We believe that the testator's use of the word "bulk", and his employment of the word "if", constitute competent and adequate evidence of decedent's intent that the last sentence of the body of his will be a specific residuary clause.
[ 448 Pa. Page 405]
Nor can it be maintained that the orphans' court was obligated to rely upon the presumption that: "One who writes a will is presumed to intend to dispose of all of his estate and not to die intestate as to any portion thereof. . . ." Grier Estate, 403 Pa. 517, 522, 170 A.2d 545, 548 (1961). In interpreting a will the object is to ascertain the intent of the individual testator who was its author. Presumptions such as the one of intention to avoid intestacy and other canons of construction are to be resorted to "only if the language of the will is ambiguous or conflicting or the testator's intent is for any reason uncertain." Lilley Estate, 443 Pa. 1, 4-5, 275 A.2d 37, 38 (1971) (quoting from Jessup Estate, 441 Pa. 365, 370-71, 276 A.2d 499, 502 (1970)) (emphasis omitted). Here the trial court has found that the language of the will evidences, without unresolvable ambiguity, a certain intention, and the trial court's finding as to the testator's intent is based upon competent and adequate evidence. To resort to a general presumption to resolve this controversy would be to lose sight of the fact that it is the intention of the individual testator that is sought to be ascertained.
Accordingly, the decree of the orphans' court is affirmed. Each party to pay own costs.
Dissenting Opinion by Mr. Justice Pomeroy:
This appeal presents the often difficult problem of construing a will written by a layman. The Court accepts the lower court's determination that the will of the decedent did not dispose of all of his property, and that he therefore died intestate as to the balance. In so holding, the Orphans' Court Division found that the will contained no residuary clause. I am unable to agree, and respectfully dissent.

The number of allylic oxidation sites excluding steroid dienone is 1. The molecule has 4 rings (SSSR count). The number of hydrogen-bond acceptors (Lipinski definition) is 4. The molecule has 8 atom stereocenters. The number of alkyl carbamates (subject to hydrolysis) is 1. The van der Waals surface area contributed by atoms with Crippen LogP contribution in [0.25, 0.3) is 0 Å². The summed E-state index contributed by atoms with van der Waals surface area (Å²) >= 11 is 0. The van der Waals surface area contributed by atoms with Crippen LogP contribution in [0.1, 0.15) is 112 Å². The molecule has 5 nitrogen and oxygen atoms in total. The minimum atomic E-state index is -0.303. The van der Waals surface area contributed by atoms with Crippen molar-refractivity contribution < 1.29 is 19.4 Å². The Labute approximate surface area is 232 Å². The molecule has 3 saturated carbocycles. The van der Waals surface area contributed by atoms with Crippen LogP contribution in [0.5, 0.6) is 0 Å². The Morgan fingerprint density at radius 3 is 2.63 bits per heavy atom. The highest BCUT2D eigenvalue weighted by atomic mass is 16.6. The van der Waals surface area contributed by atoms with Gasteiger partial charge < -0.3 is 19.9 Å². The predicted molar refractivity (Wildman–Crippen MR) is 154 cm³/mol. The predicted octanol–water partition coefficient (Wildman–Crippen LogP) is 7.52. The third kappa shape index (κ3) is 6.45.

[ 448 Pa. Page 406]
Our law has long recognized the presumption that one who writes a will intends to dispose of all his estate and not to die intestate as to any portion thereof. Grier Estate, 403 Pa. 517, 522, 170 A.2d 545 (1961), and cases cited therein. It is the duty of the courts to vindicate that presumption if possible. Braman Estate, 435 Pa. 573, 577, 258 A.2d 492 (1969); Fuller's Estate, 225 Pa. 626, 629, 74 Atl. 623 (1909) (wherein the court said: ". . . intestacy is always to be avoided if possible by any fair interpretation of the will.") See also Restatement of Property, § 243, clause (a), comment e (1940). Cf. Bigony Estate, 397 Pa. 102, 152 A.2d 901 (1959). The residuary clause is, of course, the vehicle normally used by testators to avoid intestacy. In holding that there was no such clause in the instant will, it is my view that the Court has, without adequate justification, ignored the presumption.